• Authors you’ve heard of published what may or may not be original content on Medium at least once! This piece from Margaret Atwood is from 2017, and she wrote a couple other things here in 2015, but it’s Margaret Goddamn Atwood, people!
  • By paying us, you get access to a whole world of other content from people you’ve never heard of, “curated” through the editorial mechanism of those authors clicking a checkbox saying “put this behind a paywall and let the checks roll in, please!”

Butterick asks what he dubs “the $132 million question”:

Who’s going to pay $50 every year for this? People dissatisfied with the unlimited free clickbait available elsewhere? Gulls, rubes, and saps? Dogs with credit cards?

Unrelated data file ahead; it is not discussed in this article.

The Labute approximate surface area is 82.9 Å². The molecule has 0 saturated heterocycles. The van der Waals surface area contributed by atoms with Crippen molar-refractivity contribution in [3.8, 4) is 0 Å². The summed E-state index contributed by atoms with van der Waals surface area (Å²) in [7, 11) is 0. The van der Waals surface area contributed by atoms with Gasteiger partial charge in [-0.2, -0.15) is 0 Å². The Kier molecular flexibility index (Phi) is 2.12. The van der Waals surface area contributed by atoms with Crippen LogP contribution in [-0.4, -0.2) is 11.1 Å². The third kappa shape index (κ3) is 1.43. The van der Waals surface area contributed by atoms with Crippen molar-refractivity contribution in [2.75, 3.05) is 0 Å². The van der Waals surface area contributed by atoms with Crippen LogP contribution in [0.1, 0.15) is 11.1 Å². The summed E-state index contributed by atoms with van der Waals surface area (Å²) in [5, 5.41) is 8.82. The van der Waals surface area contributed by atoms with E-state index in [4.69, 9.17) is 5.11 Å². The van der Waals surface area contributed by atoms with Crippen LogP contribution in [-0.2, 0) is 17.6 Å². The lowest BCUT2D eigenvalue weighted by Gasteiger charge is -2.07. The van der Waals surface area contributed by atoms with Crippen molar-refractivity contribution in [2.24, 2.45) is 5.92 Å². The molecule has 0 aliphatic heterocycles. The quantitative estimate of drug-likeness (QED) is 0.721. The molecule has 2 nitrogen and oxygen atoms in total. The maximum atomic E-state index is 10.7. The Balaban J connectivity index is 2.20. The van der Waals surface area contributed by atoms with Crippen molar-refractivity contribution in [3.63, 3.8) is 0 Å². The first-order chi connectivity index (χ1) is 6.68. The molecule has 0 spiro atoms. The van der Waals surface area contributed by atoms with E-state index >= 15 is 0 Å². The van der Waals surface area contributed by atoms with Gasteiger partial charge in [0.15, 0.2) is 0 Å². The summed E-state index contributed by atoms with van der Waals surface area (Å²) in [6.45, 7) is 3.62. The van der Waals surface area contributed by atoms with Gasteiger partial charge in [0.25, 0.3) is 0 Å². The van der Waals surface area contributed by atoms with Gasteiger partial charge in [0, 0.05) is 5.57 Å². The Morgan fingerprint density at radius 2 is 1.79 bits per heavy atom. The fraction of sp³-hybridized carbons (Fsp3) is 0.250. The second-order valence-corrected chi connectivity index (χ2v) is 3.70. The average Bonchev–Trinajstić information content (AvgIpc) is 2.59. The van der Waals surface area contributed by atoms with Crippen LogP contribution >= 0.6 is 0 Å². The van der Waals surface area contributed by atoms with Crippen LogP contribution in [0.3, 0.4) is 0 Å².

While the aspiration to become the premier literary journal of our time by aggregating blog posts seems relatively new, this belief in its own essential brandness, its brandosity, forms Medium’s original sin. If you have a Medium account, your “front page” when you sign in isn’t a list of new articles from people you follow, like a Tumblr dashboard or, heaven forbid, an RSS reader. Goodness, no! Instead, it’s a Netflix landing page: articles they want to push at you, articles popular across the network, articles “recommended” based on your history.